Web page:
Sunday, October 19, 2014

RatCave Book Club—10/19/2014

It's been a while. I've read dozens of books. Where to begin? Things have gotten a bit moldy...

Penicillin: Triumph And Tragedy—Robert Bud (2007)
" American physician made the telling comment, reported by sociologists in 1966, 'Nowadays you give a shot of penicillin for pneumonia and cure the patient but that's no credit to the doctor; all credit goes to the drug. An old doctor wouldn't have had so many patients; he would have sat at the patient's bedside until the fever broke.' Within a few lines he had captured the shift away from the world of the caring old-style physician to a new style drug-centered system. At the extreme, doctors were beginning to seem more or less interchangeable agencies by which canny customers obtained a desired medicine."
The advent of antibiotics during WWII led in the 1950s to a boom the likes of which pharmaceutical manufacturers could never have dreamed of. By the end of that decade there were attempts to reign in the gold rush mentality driving the business. But consumers knew what they wanted: more miracle drugs. Today earnings are better than ever, thanks to deregulation that allowed direct marketing to patients.

Thanks to the miracle of antibiotics old standards of hygiene slipped, making dependence inevitable. While some fixated on their horror of sexual promiscuity, the decline in quality of care in hospitals was far more real.

By the mid-Sixties antibiotics were being used to fatten farm animals (what could possibly go wrong?). Attempts to deal with that danger met with failure in the face of powerful lobbies and insufficient data. Today the rhetoric from industry is as strident as ever. Check out this expert opinion:
"About a third of livestock antibiotics used today are not used at all in human medicine."
Wow, I feel so much better knowing that "about" two-thirds of livestock antibiotics are used in human medicine. About the same portion of NRA members who favor tougher gun control laws. As it turns out MSRAs have moved from livestock to humans. What are these people smoking?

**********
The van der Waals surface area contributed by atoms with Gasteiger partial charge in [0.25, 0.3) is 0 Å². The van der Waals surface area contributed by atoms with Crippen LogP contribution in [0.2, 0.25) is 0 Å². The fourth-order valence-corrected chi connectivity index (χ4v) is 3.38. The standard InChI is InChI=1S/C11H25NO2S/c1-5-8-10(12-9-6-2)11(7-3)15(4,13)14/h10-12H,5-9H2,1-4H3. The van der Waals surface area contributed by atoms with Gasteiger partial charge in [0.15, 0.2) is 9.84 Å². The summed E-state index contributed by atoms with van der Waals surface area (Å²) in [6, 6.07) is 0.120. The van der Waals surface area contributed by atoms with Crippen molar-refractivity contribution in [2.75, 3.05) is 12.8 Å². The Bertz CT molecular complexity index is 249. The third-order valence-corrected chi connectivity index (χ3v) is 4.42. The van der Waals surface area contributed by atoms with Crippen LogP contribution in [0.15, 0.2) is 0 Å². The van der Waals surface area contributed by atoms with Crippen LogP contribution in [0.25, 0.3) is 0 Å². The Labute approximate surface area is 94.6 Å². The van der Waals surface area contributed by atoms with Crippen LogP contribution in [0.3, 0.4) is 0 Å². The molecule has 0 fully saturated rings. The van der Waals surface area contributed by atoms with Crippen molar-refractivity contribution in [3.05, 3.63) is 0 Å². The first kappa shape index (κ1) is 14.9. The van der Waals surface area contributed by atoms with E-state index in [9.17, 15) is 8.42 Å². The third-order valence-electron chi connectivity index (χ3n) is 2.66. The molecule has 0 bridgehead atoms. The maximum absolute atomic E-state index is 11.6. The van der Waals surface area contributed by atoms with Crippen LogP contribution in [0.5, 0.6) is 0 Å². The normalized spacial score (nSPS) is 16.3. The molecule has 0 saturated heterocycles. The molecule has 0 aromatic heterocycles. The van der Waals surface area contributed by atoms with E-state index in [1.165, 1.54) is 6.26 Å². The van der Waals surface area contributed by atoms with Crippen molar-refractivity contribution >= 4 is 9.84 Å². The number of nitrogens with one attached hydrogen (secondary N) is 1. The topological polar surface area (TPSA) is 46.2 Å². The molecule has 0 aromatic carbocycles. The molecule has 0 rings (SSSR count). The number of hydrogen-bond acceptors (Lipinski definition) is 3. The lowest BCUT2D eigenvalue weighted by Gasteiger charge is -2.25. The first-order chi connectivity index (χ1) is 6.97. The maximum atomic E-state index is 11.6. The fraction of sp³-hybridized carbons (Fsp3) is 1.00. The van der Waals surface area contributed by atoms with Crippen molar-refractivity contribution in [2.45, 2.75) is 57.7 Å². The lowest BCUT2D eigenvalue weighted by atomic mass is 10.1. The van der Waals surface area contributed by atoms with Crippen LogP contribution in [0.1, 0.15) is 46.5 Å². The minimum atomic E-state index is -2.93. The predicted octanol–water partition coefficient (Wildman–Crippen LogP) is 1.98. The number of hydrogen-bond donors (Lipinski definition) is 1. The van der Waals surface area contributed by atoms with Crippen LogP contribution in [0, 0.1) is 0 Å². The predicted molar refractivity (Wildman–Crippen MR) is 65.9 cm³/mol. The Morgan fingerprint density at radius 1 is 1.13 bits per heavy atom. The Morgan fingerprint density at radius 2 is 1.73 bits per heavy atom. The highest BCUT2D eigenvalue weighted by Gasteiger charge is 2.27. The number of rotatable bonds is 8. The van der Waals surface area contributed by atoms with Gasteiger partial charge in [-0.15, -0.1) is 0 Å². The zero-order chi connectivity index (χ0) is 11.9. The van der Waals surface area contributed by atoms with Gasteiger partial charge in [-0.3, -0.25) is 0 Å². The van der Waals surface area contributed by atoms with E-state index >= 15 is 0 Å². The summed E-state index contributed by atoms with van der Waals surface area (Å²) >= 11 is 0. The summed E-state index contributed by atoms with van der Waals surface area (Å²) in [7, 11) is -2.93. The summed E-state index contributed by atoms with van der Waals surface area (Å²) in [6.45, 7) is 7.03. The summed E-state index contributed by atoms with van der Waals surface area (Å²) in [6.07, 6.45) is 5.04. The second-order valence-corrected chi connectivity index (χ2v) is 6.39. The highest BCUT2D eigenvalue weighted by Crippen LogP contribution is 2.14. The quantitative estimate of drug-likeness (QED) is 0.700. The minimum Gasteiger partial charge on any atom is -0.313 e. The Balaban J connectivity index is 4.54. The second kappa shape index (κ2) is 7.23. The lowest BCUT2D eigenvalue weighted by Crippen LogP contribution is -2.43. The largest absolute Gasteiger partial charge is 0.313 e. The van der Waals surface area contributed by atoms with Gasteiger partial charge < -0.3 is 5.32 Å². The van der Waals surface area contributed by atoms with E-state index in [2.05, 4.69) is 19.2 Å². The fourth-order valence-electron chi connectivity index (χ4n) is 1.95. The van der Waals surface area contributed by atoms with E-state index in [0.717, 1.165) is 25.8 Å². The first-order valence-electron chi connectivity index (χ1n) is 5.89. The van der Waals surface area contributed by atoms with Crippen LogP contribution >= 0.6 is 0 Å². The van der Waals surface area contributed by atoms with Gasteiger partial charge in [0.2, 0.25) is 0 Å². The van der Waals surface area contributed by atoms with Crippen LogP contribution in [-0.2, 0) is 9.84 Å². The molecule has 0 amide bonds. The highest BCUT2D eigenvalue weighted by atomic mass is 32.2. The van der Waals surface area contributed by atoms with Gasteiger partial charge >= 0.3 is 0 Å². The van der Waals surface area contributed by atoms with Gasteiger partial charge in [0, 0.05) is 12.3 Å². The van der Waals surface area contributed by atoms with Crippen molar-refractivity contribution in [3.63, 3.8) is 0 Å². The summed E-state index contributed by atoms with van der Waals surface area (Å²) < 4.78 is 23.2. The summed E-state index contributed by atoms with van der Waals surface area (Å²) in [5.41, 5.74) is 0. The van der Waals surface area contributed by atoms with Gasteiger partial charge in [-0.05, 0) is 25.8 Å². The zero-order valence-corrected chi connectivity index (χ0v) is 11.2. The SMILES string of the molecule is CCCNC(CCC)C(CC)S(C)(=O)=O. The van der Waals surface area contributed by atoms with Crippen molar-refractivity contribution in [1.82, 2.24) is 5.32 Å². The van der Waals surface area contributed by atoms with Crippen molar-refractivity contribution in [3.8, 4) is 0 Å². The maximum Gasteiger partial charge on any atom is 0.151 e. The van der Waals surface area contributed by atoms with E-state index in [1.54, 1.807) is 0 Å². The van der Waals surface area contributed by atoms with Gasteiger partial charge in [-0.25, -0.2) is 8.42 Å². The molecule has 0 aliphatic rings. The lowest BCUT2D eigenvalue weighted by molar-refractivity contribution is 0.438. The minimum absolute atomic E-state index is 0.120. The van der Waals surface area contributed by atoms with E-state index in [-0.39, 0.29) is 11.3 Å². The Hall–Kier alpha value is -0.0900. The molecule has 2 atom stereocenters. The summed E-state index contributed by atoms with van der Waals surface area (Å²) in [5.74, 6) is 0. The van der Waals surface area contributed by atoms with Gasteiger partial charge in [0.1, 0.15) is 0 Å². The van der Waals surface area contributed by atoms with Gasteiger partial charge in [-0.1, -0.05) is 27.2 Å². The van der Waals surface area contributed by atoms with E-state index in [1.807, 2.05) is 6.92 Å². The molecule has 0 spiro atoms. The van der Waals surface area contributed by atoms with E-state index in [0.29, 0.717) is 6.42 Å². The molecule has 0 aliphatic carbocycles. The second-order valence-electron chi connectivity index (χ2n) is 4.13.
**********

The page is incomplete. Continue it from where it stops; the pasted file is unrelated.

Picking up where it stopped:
All in all a comprehensive, balanced history. The book, I mean. Next.

The Illustrious Dead: The Terrifying Story Of How Typhus Killed Napoleon's Greatest Army—Stephan Talty (2009)

An entertaining account of Napoléon's great disaster (Waterloo? 'Twas but a scratch). Talty's twist in retelling such an perennial tale is to pay close attention to the effects of infectious disease on la Grande Armée. One gets the impression that Napoléon might have scared the Tsar into submission before he could muster more troops, of which Russia had an enormous supply, if only it hadn't been for Rickettsia, Shigella et al.

I've been told he would have never succeeded under any realistic circumstances. May well be. As it happens it was a death march. Marchons, marchons.

Bonus points for the decent maps. I hate it when there are no maps.

The Man Who Loved Books Too Much: The True Story of a Thief, a Detective, and a World of Literary Obsession—Allison Hoover Bartlett (2010)

John Charles Gilkey is a man with a problem. No, make that several problems. He likes old books, valuable old books. He enjoys owning them. He tells himself that he deserves to own them, that the people he stole them from deserved to be robbed by him. And possessing them makes him feel like he's somebody. A man of if not wealth then certainly taste. He steals books to feel like the man that he will never be.

The author enters Gilkey's world and almost immediately finds herself fascinated and appalled. She becomes part of her own story as she listens to Gilkey tell his, in good time. She watches him case stores that he's stolen from before and talks to dealers who have been burned by him. And she tries to fathom this complex but all too simple man.

Here is a video of the author on BookTV.

There is a list of all my Book Club posts here.